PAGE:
Evergreen State Activists Demand Humiliating Video Be Deleted

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By Ian Miles Cheong | 4:27 pm, May 31, 2017
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Student activists at Evergreen State College have been campaigning to get one of the school’s professors fired for his refusal to support a proposed Day of Absence, in which white students would be banned from attending the school for a day.

This week, the activists demanded that the video of their campaign be taken down from the Internet—because they claim it was “stolen” by “white supremacists.”

The video of the students’ shrieking arguments and attempts to bully the professor into agreeing with them made the rounds on social media, causing humiliation for both Evergreen and the student activists involved in the debacle. The mob demanded his resignation following the spread of the video. Police told Prof. Bret Weinstein that he would not be safe on campus if he returned, prompting him to teach class at a nearby park.

The students claim that the video, which was created for the Day of Absence by the activists, was “stolen” by groups opposed to their efforts to enforce social justice on campus.

“We demand that the video created for Day of Absence and Day of Presence that was stolen by white supremacists and edited to expose and ridicule the students and staff be taken down by the administration by this Friday,” the students demanded from college president George Bridges, the College Fix reports.

The students claim to be in contact with the “Attorney General’s office,” and demanded the university to launch an “extensive forensic investigation” to find who supposedly “stole” the video.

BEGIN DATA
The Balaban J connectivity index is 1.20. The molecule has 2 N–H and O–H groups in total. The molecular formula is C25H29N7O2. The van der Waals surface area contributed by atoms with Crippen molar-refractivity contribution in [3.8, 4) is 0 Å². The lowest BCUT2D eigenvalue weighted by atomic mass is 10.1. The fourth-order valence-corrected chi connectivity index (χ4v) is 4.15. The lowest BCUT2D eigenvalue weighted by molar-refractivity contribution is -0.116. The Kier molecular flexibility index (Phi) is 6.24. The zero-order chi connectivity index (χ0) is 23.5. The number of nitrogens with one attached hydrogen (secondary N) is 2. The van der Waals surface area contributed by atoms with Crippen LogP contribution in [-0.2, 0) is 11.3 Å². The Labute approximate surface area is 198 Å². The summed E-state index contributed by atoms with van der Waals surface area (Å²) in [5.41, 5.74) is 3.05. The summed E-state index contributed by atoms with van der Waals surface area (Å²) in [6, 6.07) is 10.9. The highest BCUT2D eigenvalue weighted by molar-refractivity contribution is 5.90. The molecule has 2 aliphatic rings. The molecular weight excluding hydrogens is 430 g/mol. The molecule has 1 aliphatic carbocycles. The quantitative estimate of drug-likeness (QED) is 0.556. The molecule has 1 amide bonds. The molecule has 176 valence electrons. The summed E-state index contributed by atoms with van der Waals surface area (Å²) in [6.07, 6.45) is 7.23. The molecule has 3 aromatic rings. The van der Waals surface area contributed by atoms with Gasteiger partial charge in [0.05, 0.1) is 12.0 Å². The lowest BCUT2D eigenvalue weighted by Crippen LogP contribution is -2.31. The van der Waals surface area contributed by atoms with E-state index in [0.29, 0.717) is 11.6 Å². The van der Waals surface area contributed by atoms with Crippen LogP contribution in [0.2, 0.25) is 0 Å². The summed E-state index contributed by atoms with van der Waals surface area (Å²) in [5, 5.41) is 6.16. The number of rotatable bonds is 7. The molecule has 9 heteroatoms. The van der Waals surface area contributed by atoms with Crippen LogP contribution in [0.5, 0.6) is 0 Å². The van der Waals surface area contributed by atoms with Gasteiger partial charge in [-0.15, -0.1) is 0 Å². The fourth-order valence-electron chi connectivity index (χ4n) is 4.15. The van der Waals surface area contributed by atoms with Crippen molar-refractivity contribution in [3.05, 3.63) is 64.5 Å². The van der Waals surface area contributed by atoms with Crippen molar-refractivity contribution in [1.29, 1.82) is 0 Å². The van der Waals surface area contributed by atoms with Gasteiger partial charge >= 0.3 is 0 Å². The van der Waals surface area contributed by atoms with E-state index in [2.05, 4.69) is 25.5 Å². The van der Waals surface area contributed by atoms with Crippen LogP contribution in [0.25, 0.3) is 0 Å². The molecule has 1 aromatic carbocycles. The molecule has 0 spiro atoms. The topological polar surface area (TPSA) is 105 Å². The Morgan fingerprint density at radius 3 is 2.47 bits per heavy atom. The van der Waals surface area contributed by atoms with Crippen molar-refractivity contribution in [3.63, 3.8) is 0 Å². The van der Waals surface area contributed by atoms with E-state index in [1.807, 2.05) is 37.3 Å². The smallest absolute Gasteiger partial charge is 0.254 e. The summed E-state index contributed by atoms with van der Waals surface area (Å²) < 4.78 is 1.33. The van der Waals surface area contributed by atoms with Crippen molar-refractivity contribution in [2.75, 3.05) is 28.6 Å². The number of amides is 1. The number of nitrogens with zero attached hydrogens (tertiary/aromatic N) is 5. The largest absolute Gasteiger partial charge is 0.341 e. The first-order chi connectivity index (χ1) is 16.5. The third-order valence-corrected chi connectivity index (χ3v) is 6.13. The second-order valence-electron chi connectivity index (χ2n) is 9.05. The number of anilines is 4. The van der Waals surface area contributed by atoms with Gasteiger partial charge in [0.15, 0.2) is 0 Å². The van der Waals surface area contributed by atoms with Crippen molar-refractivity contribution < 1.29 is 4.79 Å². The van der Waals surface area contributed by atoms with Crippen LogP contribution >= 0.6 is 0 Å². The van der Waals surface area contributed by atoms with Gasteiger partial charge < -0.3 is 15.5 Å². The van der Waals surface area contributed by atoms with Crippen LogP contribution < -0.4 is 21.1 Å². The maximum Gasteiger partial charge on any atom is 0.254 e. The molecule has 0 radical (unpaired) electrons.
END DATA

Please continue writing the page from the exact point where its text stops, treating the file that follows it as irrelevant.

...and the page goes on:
“If that investigation yields a suspect, we will seek criminal charges against the individual in consultation with the Attorney General,” they said. There is no evidence that the college activists spoke to the authorities.

The university has been unable to comply with their request, obviously. Given the nature of the Internet and the widespread dissemination of the video, they’d have about as much luck as Barbra Streisand did at removing pictures of her mansion from celebrity gossip websites. Streisand’s failed efforts prompted even further dissemination of the photos, creating the concept of the “Streisand Effect.”

Given how the internet functions, the Evergreen State College activists may well experience a Streisand effect of their own.

The Day of Absence at Evergreen typically involves one gender or race deciding that it wants to remove itself from campus for a day—to show the remaining students what life is like without them. But this year, there was a twist: Black students, instead of removing themselves, demanded that white students leave for the day. Prof. Weinstein denounced the idea, which led to him being bullied and threatened.

Ian Miles Cheong is a journalist and outspoken media critic. You can reach him through social media at @stillgray on Twitter and on Facebook.

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